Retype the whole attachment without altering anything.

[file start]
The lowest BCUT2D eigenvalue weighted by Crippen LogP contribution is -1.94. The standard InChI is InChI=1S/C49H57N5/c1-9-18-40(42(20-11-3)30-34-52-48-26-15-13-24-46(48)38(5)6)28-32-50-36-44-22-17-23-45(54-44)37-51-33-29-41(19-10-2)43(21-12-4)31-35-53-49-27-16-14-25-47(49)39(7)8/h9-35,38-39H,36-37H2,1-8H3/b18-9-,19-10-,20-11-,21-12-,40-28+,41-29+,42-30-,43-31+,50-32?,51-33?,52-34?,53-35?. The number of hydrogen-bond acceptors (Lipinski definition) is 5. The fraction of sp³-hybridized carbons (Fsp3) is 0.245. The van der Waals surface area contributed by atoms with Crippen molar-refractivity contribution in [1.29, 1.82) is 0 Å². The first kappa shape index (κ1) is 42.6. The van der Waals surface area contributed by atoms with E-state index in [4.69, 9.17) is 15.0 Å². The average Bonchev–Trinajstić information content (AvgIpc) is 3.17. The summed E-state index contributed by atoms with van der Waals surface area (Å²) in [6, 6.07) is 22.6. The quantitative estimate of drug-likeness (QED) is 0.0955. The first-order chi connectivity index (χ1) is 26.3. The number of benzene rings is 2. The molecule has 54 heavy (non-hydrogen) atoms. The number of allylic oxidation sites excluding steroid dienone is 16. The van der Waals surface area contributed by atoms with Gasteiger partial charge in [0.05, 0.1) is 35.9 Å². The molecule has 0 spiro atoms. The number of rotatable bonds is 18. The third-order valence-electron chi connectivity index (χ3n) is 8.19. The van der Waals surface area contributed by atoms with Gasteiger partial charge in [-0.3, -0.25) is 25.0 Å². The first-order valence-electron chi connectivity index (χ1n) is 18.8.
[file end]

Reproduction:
The lowest BCUT2D eigenvalue weighted by Crippen LogP contribution is -1.94. The standard InChI is InChI=1S/C49H57N5/c1-9-18-40(42(20-11-3)30-34-52-48-26-15-13-24-46(48)38(5)6)28-32-50-36-44-22-17-23-45(54-44)37-51-33-29-41(19-10-2)43(21-12-4)31-35-53-49-27-16-14-25-47(49)39(7)8/h9-35,38-39H,36-37H2,1-8H3/b18-9-,19-10-,20-11-,21-12-,40-28+,41-29+,42-30-,43-31+,50-32?,51-33?,52-34?,53-35?. The number of hydrogen-bond acceptors (Lipinski definition) is 5. The fraction of sp³-hybridized carbons (Fsp3) is 0.245. The van der Waals surface area contributed by atoms with Crippen molar-refractivity contribution in [1.29, 1.82) is 0 Å². The first kappa shape index (κ1) is 42.6. The van der Waals surface area contributed by atoms with E-state index in [4.69, 9.17) is 15.0 Å². The average Bonchev–Trinajstić information content (AvgIpc) is 3.17. The summed E-state index contributed by atoms with van der Waals surface area (Å²) in [6, 6.07) is 22.6. The quantitative estimate of drug-likeness (QED) is 0.0955. The first-order chi connectivity index (χ1) is 26.3. The number of benzene rings is 2. The molecule has 54 heavy (non-hydrogen) atoms. The number of allylic oxidation sites excluding steroid dienone is 16. The van der Waals surface area contributed by atoms with Gasteiger partial charge in [0.05, 0.1) is 35.9 Å². The molecule has 0 spiro atoms. The number of rotatable bonds is 18. The third-order valence-electron chi connectivity index (χ3n) is 8.19. The van der Waals surface area contributed by atoms with Gasteiger partial charge in [-0.3, -0.25) is 25.0 Å². The first-order valence-electron chi connectivity index (χ1n) is 18.8.